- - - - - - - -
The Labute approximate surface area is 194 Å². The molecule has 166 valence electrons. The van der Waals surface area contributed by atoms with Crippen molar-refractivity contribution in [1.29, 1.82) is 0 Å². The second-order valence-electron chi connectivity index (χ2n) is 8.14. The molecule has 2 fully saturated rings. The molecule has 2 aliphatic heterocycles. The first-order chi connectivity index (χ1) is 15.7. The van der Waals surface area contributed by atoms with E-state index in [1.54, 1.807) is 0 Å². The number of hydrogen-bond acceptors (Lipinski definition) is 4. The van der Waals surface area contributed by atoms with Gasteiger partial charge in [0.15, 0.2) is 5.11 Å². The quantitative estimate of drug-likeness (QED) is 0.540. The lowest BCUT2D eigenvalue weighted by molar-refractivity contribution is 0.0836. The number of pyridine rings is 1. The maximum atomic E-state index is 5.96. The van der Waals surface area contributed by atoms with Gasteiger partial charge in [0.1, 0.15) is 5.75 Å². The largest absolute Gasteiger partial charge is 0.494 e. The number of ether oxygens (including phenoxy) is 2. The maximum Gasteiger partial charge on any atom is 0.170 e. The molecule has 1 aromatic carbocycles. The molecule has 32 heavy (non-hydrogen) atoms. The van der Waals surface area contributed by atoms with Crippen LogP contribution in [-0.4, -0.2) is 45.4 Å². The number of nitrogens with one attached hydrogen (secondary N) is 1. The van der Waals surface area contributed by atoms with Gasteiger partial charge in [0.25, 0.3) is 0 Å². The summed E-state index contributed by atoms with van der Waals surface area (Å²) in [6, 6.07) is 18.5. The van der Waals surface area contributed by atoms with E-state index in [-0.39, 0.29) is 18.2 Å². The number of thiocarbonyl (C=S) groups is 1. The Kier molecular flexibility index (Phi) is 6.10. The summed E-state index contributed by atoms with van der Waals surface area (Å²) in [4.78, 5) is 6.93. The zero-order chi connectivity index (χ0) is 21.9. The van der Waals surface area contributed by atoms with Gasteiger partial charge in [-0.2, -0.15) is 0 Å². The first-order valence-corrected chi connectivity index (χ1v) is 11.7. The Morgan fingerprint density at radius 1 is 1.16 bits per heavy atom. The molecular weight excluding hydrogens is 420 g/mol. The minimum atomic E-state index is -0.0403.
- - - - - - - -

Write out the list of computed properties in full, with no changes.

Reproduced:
The Labute approximate surface area is 194 Å². The molecule has 166 valence electrons. The van der Waals surface area contributed by atoms with Crippen molar-refractivity contribution in [1.29, 1.82) is 0 Å². The second-order valence-electron chi connectivity index (χ2n) is 8.14. The molecule has 2 fully saturated rings. The molecule has 2 aliphatic heterocycles. The first-order chi connectivity index (χ1) is 15.7. The van der Waals surface area contributed by atoms with E-state index in [1.54, 1.807) is 0 Å². The number of hydrogen-bond acceptors (Lipinski definition) is 4. The van der Waals surface area contributed by atoms with Gasteiger partial charge in [0.15, 0.2) is 5.11 Å². The quantitative estimate of drug-likeness (QED) is 0.540. The lowest BCUT2D eigenvalue weighted by molar-refractivity contribution is 0.0836. The number of pyridine rings is 1. The maximum atomic E-state index is 5.96. The van der Waals surface area contributed by atoms with Gasteiger partial charge in [0.1, 0.15) is 5.75 Å². The largest absolute Gasteiger partial charge is 0.494 e. The number of ether oxygens (including phenoxy) is 2. The maximum Gasteiger partial charge on any atom is 0.170 e. The molecule has 1 aromatic carbocycles. The molecule has 32 heavy (non-hydrogen) atoms. The van der Waals surface area contributed by atoms with Crippen LogP contribution in [-0.4, -0.2) is 45.4 Å². The number of nitrogens with one attached hydrogen (secondary N) is 1. The van der Waals surface area contributed by atoms with Gasteiger partial charge in [0.25, 0.3) is 0 Å². The summed E-state index contributed by atoms with van der Waals surface area (Å²) in [6, 6.07) is 18.5. The van der Waals surface area contributed by atoms with E-state index in [-0.39, 0.29) is 18.2 Å². The number of thiocarbonyl (C=S) groups is 1. The Kier molecular flexibility index (Phi) is 6.10. The summed E-state index contributed by atoms with van der Waals surface area (Å²) in [4.78, 5) is 6.93. The zero-order chi connectivity index (χ0) is 21.9. The van der Waals surface area contributed by atoms with Gasteiger partial charge in [-0.2, -0.15) is 0 Å². The first-order valence-corrected chi connectivity index (χ1v) is 11.7. The Morgan fingerprint density at radius 1 is 1.16 bits per heavy atom. The molecular weight excluding hydrogens is 420 g/mol. The minimum atomic E-state index is -0.0403.